Study: “Fake News” Had Almost No Effect on the 2016 Election

Supporters of President Trump have come into the habit of labeling mainstream, hopelessly-biased stories from CNN and The New York Times as “fake news” in an effort to take back the narrative from the left that fake news on Facebook and elsewhere threw the 2016 election to Trump. But a new study says that the narrative itself – that Russian-based troll farms were churning out fake stories that were shared widely on social media and may have cost Clinton the victory – is flawed to the point of uselessness. In other words, as put it in their story, the “fake news epidemic was…fake news.”

From Reason:

Most social media users still know bullshit when they see it, a new study suggests. In a study of social media behavior during the 2016 election, more than 90 percent of their sample “shared no stories from fake news domains,” a trio of researchers reports in Science Advances.

The study has been getting a good deal of media attention, mainly for the parts that confirm people’s biases. “Conservatives were more likely to share articles from fake news domains,” states the study abstract. And “on average, users over 65 shared nearly seven times as many articles from fake news domains as the youngest age group.”

The conservative bit comes with a caveat: In 2016, fake news domains “were largely pro-Trump in orientation.” So it’s not necessarily that conservatives are more susceptible than moderates or liberals to propaganda; it could just be that there was more propaganda aimed at them.

In other words, yes, there were people forwarding outright “fake news” during the election, but very few people were falling for it. Which is something we suspected to be the case all along. It’s one thing to post a link to a story saying “Pope Endorses Donald Trump for President”; it’s another to actually buy into that kind of thing. The left, however, takes such a dim view of conservative Americans, that they felt certain that we were all a bunch of mindless sheep just as likely to believe the fiction coming out of a Macedonian troll site as we were the truth.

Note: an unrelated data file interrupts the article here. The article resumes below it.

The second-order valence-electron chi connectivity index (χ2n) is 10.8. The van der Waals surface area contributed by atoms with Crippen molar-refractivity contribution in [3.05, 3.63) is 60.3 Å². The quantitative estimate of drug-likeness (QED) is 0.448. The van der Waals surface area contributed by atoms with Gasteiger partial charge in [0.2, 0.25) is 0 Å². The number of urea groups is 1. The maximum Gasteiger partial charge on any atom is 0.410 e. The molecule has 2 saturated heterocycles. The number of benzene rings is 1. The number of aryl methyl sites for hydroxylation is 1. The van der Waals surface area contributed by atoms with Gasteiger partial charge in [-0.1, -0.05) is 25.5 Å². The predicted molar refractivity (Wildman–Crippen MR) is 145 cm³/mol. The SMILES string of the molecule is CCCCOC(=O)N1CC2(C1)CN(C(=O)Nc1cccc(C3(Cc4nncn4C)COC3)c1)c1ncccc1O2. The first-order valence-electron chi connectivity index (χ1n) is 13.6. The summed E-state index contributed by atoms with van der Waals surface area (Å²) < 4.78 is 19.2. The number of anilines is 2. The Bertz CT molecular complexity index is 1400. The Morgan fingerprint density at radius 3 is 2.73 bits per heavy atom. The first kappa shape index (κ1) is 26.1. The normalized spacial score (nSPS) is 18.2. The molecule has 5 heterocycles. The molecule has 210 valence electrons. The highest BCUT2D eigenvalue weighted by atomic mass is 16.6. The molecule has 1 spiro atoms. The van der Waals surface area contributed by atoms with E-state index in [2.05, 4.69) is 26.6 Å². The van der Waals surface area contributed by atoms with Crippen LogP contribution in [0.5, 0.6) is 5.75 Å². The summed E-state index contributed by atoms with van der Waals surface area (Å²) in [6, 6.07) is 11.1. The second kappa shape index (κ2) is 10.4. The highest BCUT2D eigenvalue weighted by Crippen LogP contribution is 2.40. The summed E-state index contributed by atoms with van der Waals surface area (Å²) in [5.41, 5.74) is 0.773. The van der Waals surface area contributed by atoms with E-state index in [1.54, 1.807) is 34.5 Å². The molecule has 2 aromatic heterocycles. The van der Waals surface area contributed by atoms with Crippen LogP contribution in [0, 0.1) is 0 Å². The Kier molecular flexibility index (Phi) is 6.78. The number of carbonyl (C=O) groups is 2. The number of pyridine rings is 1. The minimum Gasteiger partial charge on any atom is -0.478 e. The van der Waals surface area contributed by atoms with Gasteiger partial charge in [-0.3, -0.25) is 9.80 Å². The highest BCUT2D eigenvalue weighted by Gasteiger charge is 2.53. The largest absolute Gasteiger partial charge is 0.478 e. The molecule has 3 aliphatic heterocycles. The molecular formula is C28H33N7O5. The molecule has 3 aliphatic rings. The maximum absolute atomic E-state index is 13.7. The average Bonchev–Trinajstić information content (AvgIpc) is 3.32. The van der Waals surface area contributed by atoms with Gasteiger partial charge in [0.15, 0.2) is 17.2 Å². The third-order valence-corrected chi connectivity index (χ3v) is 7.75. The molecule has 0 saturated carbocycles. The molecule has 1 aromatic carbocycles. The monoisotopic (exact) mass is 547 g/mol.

“The vast majority of Facebook users in our data did not share any articles from fake news domains in 2016 at all,” the study says. “This is not because people generally do not share links: While 3.4% of respondents for whom we have Facebook profile data shared 10 or fewer links of any kind, 310 (26.1%) respondents shared 10 to 100 links during the period of data collection and 729 (61.3%) respondents shared 100 to 1000 links.”

This was always a scam to make it seem as though some nefarious overseas actors were manipulating the public. Because HOW ELSE would you explain why so many people voted for the evil Donald Trump? HOW ELSE would you explain why America passed up the chance to elect the first female president? It had to be Russia. It had to be fake news.

Well, it wasn’t.

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